I agree with Hazlitt, though, that

Man is a make-believe animal - he is never so truly himself as when he is acting a part.

and that

If mankind had wished for what is right, they might have had it long ago.

Even so... things do not need to be as stupid or rotten as they all too often are:

"The only thing necessary for the triumph of evil is for good men to do nothing"
  -- attr. to Edmund Burke.

As an aside a remark on my html-editor: I am very pleased to say this text was written in KompoZer 08.b3 and not in MS Frontpage.

As to ME/CFS (that I prefer to call ME):

1. Anthony Komaroff

Ten discoveries about the biology of CFS (pdf)

3. Hillary Johnson

The Why

4. Consensus (many M.D.s) Canadian Consensus Government Report on ME (pdf)
5. Eleanor Stein

Clinical Guidelines for Psychiatrists (pdf)

6. William Clifford The Ethics of Belief
7. Paul Lutus

Is Psychology a Science?

8. Malcolm Hooper Magical Medicine (pdf)

Short descriptions:

1. Ten reasons why ME/CFS is a real disease by a professor of medicine of Harvard.
2. Long essay by a professor emeritus of medical chemistry about maltreatment of ME.
3. Explanation of what's happening around ME by an investigative journalist.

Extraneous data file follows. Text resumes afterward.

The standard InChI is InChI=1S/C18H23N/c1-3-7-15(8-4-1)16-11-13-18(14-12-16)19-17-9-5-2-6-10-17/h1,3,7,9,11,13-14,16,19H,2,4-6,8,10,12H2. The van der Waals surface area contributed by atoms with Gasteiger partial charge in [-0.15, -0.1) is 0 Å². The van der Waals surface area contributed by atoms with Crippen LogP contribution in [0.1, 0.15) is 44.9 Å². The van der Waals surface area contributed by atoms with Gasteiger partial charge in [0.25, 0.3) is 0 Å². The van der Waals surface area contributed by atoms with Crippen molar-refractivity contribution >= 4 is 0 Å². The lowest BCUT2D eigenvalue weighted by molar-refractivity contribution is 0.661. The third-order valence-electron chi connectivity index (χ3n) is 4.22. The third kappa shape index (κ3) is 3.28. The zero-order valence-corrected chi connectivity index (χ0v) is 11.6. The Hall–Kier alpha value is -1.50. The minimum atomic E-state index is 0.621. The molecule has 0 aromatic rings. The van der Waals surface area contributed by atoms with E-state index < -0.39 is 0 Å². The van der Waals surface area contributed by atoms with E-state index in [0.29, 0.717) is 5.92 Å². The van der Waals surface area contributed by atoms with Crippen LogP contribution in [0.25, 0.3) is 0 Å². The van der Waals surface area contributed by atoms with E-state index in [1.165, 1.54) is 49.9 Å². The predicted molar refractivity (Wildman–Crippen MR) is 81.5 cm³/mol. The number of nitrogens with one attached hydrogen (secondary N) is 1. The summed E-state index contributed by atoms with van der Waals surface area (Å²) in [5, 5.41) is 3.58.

4. Report to Canadian Government on ME, by many medical experts.
5. Advice to psychiatrist by a psychiatrist who understands ME is an organic disease
6. English mathematical genius on one's responsibilities in the matter of one's beliefs:
   "it is wrong always, everywhere, and for anyone, to believe anything upon insufficient evidence".
7. A space- and computer-scientist takes a look at psychology.
8. Malcolm Hooper puts things together status 2010.

    "Ah me! alas, pain, pain ever, forever!

No change, no pause, no hope! Yet I endure.
I ask the Earth, have not the mountains felt?
I ask yon Heaven, the all-beholding Sun,
Has it not seen? The Sea, in storm or calm,
Heaven's ever-changing Shadow, spread below,
Have its deaf waves not heard my agony?
Ah me! alas, pain, pain ever, forever!
     - (Shelley, "Prometheus Unbound") 

    "It was from this time that I developed my way of judging the Chinese by dividing them into two kinds: one humane and one not. "
     - (Jung Chang)


See also: ME -Documentation and ME - Resources

Maarten Maartensz (M.A. psy, B.A. phi)

        home - index - top - mail